A crowd of wildlife rangers gathered on a woody hillside in Nepal last year to try something they'd never done before. A man held what looked like an overgrown toy airplane in his right hand, arm cocked as if to throw it into the sky. As his fellow rangers cheered, he did just that. A propeller took over, sending it skyward.
The craft was an unmanned aerial vehicle, also known as a drone, though not the military kind. Its wingspan was about 7 feet, and it carried only a video camera that filmed the forest below.
The flight was a test run sponsored and videotaped by the World Wildlife Fund. "It's a cat-and-mouse game when it comes to getting ahead of poachers," explains Matt Lewis, a WWF wildlife biologist who helped set up the test. Lewis says poachers are getting more sophisticated. "When poachers are starting to use night vision technology, and when poachers are starting to use tranquilizer drugs to silently dart an animal and cut off its horns at night and get out at night ... it's incumbent upon us to find a better solution to address that."
Black-market prices for elephant ivory and rhinoceros horn have reached record highs, and that's pushed wildlife poaching to a fever pitch. In turn, conservationists and governments that profit from wildlife tourism are reaching for a high-tech tool to stop the killing: the drone.
Lewis says drones could tip the odds back in favor of the rangers. So the World Wildlife Fund is testing simple, inexpensive versions of these aerial vehicles in Nepal and Namibia using a $5 million grant from Google.
As the war in Afghanistan winds down, Lewis says, drone manufacturers are "coming out of the woodwork," looking for new customers for downsized and cheaper versions of their unmanned military aircraft. Governments are sensitive about the connotations. "Drone has a very negative context around the world," Lewis says, "primarily due to the military use."
Still, the situation is desperate, he says, and governments that depend on wildlife tourism need help. Elephant poaching for ivory has doubled since 2008, and the situation for rhinos is even worse. In Vietnam, a single rhino horn is now worth a fortune, sold as a medicine and touted as a cure for everything from cancer to hangovers, even though there's no medical evidence that rhino horn does anything at all. (It's mostly made of keratin — the same stuff as human fingernails.)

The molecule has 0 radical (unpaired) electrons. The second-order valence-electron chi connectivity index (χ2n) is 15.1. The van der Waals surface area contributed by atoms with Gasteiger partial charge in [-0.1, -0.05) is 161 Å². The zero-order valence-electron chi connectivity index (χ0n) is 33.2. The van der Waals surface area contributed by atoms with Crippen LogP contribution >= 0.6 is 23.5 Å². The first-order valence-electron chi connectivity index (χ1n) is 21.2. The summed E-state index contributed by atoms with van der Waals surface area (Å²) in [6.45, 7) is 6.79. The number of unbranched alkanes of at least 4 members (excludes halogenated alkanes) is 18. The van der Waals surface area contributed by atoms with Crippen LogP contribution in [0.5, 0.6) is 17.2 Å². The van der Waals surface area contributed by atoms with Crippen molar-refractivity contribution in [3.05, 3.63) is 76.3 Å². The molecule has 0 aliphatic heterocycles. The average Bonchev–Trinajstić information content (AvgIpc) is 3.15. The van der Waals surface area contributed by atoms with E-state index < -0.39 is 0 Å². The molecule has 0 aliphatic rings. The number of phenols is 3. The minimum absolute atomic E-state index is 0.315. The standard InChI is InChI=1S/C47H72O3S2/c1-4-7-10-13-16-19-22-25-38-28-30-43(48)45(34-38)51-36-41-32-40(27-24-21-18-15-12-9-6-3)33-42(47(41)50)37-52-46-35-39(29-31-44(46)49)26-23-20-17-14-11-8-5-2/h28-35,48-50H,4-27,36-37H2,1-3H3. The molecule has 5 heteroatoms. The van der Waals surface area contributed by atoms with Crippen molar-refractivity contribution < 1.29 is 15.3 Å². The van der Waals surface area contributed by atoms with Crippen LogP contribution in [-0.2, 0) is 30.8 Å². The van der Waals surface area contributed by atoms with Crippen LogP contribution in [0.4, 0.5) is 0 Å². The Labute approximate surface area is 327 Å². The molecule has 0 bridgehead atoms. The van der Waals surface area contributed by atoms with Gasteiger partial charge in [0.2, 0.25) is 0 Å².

South Africa is the bank when it comes to rhinoceros horn. Most of the world's rhinos are there. "Rhino poaching right now is the worst it's ever been," says Kirsty Brebner, a rhinoceros specialist with the Endangered Wildlife Trust in Johannesburg. More than 600 rhinos were killed illegally last year, out of a total population of 20,000 in South Africa. "Our rhinos are being absolutely slaughtered," Brebner says.
Last month a sophisticated drone got a weeklong trial in South Africa, and Brebner thinks it holds promise. But to be effective, such an aircraft has to be more than just a flying camera, she says. "It's not just launching it into the African night and hoping that you are going to find something," Brebner says. "It's actually doing it with mathematics and some sound science behind it."
Math and science is what a team from the University of Maryland has brought to the drones vs. poachers war in South Africa. The team is led, not by a wildlife biologist, but by Tom Snitch, an economist who prefers starched white shirts and business suits to khakis and boots.
Snitch's partners at the university use mathematical models to predict behavior. In Afghanistan and Iraq, they created a program to help the Pentagon predict where bombers would place improvised explosive devices — IEDs. In Africa the goal was different, but both missions, Snitch says, are about predicting the behavior of people — "in that case, IED bombers, and in [this] case, poachers."
Last month, Snitch's team took four drones, made in the U.S. by a company called Falcon, to a South African wildlife reserve. The drones carry multiple video cameras, some infrared. They fly themselves, and an operator can see what the drone sees in real time on a laptop.
But Africa is big and drones are dumb. That's where the math comes in. The team uses historical records of wildlife movements and poaching to write a computer program that "educates" the drones. "You can look at [these records] and ask, 'Where should we position our drones to fly at night to intercept these people before they get to the animals?' " Snitch says. "And more importantly, 'Where can you put the rangers between the rhinos and the poachers?' "
For example, the designers plug in the location of water, or trails the rhinos commonly use. They program poachers' behavior into drone's software and flight plan: Poachers usually strike near the time of a full moon, and about 8 p.m., which gives them a whole night to make their getaway.
Snitch's team ran several trials in South Africa, and a Falcon drone successfully tracked all sorts of animals — wild dogs, elephants and, most importantly, rhinos. On one run, they found something more than just animals.
"We put the drone up," Snitch says, "and sure enough, right underneath us was a [rhino] mother and a calf. They were about 75 meters from a fence line. And we saw a car pull up to the fence line and stop." They reported the car to local rangers, though it turned out the folks in the car weren't poachers — this time.
These experimental trials went well, Brebner and Snitch say, but the ultimate test will be political: If drones catch poachers, will governments prosecute them? With so much money in the ivory and rhino horn trade now, the two researchers say, it's going to take a lot of political will to stop it.